The Problems With Pastoral Search Committees
After my husband earned his Masters of Divinity we left straight for the mission field. From across the Pacific we began to receive distressing emails from our seminary friends back home.
They shared a painful pattern they were all enduring: in order to get a job as a pastor our friends would send out their resumes and hope to earn the chance to sit before a church’s search committee. If chosen from amongst the hundreds of resumes typically submitted to a church with an open pastorate, they and their wives would go through awkward interviews (more about that below) in front of a panel of church members. Once hired, they often found themselves subjected to inhospitable and unhealthy church conditions. Many found themselves fired within a year or two, only to endure the cycle again.
We flinched from afar. We ached for them as they lost their dignity, their paycheck, and their community. We lamented how they had to move to another city or state in search of another job, another home, another group of friends for themselves and for their kids. After giving their all to earning a 96-hour seminary degree, sensing God’s calling, and diving into ministry with passion and zeal, they were getting chewed up and spit out.
Not a few limped away from their faith, or at least church leadership. Many are still leery of church life in general.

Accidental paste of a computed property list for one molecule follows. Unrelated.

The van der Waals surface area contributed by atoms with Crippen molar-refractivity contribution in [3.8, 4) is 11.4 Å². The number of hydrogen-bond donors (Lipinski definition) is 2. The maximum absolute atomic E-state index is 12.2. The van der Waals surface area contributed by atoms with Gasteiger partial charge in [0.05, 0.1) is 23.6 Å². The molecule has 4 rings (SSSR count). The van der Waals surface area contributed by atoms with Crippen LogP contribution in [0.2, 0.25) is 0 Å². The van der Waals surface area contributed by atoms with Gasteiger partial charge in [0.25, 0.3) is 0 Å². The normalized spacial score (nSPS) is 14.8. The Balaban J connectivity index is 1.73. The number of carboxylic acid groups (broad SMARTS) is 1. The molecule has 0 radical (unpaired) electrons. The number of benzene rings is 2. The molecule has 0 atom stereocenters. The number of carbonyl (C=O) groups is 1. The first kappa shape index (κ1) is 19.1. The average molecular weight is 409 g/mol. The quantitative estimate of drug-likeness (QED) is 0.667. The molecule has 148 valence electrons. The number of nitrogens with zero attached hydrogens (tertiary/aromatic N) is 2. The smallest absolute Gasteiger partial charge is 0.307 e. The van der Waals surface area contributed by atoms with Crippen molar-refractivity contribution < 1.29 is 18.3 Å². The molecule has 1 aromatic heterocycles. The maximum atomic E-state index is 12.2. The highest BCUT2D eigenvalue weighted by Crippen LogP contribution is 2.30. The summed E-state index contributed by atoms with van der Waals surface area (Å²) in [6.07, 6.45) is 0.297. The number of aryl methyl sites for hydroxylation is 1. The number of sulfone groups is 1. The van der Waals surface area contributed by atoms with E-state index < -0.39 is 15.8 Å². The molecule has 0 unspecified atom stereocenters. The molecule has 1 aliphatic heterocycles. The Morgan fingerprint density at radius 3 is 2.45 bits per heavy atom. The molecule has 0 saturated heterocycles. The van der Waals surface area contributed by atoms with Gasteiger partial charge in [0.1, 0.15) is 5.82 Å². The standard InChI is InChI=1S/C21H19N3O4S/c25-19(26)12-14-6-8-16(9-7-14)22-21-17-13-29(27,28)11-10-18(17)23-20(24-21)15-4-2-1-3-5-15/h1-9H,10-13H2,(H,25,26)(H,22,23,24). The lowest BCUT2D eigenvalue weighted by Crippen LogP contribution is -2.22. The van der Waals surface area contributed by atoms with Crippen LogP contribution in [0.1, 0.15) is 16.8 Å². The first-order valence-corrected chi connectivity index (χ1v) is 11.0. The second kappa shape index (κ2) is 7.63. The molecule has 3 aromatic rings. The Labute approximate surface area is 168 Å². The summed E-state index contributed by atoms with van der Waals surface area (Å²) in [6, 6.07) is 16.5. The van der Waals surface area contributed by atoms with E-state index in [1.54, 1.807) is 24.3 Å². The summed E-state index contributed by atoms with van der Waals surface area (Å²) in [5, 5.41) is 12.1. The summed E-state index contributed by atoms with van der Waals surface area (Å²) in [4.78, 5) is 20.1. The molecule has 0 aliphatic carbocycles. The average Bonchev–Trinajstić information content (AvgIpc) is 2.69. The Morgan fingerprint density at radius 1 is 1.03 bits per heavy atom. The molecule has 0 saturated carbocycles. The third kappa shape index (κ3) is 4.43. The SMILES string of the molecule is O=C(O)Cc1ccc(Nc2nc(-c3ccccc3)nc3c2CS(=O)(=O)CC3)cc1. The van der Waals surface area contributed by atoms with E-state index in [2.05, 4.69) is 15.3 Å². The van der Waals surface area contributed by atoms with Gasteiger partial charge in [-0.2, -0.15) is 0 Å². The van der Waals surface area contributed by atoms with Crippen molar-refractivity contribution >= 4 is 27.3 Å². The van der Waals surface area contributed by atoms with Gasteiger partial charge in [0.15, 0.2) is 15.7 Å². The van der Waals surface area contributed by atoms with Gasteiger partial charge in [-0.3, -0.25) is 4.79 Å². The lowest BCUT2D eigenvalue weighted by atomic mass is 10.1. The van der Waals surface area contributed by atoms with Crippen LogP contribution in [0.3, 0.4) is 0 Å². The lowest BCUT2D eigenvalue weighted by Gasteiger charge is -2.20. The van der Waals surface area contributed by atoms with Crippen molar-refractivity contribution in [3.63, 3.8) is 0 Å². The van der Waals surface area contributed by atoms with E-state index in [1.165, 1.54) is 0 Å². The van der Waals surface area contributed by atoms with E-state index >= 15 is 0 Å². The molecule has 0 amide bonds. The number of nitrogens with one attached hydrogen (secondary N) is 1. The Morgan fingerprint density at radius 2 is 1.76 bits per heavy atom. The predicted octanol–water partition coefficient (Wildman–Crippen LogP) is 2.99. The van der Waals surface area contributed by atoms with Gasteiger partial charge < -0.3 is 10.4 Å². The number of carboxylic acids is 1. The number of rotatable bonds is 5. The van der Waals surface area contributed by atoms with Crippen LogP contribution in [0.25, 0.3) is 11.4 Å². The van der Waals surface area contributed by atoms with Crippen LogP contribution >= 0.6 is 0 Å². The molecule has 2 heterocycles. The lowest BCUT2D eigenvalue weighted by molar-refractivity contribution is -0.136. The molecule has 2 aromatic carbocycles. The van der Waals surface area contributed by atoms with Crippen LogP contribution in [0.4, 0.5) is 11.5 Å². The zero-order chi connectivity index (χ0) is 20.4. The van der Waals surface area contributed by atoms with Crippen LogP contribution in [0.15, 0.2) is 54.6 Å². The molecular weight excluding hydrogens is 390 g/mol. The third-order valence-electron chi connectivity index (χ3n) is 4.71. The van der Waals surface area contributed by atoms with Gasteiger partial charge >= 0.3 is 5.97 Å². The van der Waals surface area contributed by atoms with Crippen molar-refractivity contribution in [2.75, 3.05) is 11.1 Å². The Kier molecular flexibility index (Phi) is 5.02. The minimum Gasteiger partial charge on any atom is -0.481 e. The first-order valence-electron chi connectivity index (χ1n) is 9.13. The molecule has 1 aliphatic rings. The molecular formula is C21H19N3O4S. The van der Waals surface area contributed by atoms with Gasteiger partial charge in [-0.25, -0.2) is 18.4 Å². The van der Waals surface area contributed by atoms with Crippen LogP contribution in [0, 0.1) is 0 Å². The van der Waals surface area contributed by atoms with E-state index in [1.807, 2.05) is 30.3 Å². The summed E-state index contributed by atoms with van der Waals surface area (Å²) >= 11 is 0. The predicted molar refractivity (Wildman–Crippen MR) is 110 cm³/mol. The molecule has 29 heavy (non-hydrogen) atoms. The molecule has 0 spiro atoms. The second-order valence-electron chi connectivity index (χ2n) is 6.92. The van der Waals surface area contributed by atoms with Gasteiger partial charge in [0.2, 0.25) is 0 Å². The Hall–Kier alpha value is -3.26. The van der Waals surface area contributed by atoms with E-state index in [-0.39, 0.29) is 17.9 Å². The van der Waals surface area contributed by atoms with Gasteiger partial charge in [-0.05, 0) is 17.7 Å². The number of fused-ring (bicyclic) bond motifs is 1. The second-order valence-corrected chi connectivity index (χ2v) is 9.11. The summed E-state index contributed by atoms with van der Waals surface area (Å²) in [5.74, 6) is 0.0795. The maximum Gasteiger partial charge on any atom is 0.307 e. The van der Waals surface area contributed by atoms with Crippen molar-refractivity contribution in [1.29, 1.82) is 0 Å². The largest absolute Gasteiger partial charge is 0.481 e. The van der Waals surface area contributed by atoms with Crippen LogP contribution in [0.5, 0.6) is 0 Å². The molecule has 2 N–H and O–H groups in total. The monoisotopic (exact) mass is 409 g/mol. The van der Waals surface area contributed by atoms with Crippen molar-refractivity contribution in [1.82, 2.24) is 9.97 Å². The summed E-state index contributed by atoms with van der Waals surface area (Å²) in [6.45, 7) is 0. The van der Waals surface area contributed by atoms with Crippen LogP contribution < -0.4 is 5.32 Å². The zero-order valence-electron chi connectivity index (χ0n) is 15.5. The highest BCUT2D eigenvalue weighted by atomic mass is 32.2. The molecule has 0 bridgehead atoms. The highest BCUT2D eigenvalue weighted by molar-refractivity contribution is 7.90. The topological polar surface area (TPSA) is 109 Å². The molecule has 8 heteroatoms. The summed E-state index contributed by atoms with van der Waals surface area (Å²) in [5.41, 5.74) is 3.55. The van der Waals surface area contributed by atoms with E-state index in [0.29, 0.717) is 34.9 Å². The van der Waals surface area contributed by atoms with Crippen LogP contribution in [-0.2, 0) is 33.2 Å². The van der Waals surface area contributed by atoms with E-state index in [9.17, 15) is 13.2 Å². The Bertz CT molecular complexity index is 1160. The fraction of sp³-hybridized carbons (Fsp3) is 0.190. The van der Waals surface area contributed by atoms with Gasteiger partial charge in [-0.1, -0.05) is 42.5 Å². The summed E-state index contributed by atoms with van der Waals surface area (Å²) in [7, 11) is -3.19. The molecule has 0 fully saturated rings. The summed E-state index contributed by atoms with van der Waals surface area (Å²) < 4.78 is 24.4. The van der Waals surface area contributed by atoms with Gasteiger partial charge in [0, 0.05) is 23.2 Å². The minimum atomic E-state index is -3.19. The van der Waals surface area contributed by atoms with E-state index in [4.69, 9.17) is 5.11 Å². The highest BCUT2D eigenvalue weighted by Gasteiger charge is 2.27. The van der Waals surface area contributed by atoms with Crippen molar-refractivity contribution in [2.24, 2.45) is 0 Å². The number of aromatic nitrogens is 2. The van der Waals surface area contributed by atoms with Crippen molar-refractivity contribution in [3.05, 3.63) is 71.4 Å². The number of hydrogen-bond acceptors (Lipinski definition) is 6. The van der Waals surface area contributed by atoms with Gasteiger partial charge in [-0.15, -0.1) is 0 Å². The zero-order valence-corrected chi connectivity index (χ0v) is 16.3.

Meanwhile, we were largely insulated from that process, having been led to overseas missions. But when we transitioned back to the US two and a half years ago, we weren’t sure what we were going to do. Before we landed on staying with Pioneers in a supportive role and planting Redemption Parker, Mark interviewed with several search committees. We found ourselves in our friends’ shoes—living out the stories they had shared 15 years prior.
Mainly the search committees wanted to know how big Mark’s prior churches were. They were curious how fast and how far he grew them. They wanted to know if he was a dynamic preacher who would keep their people interested. They wanted to see proof that he could fill their pews and even get them to overflowing.
To their credit, they did ask us about our spiritual gifts. They listened to Mark’s sermons. They wanted to know about our family and our faith journey on the mission field. They wanted to hear our vision and they were encouraged by our desire to serve Christ’s bride sacrificially.
But at the end of the day, what really mattered to most were numbers. When they called to say, “I’m sorry, but we’re going in a different direction” it was always because our humble overseas church of the past wasn’t the evidence they were looking for. Instead, they all hired senior pastors from other growing churches. And those churches—likely surprised and wounded by the departure of their pastor—would then need to convene a search committee. The cycle would continue.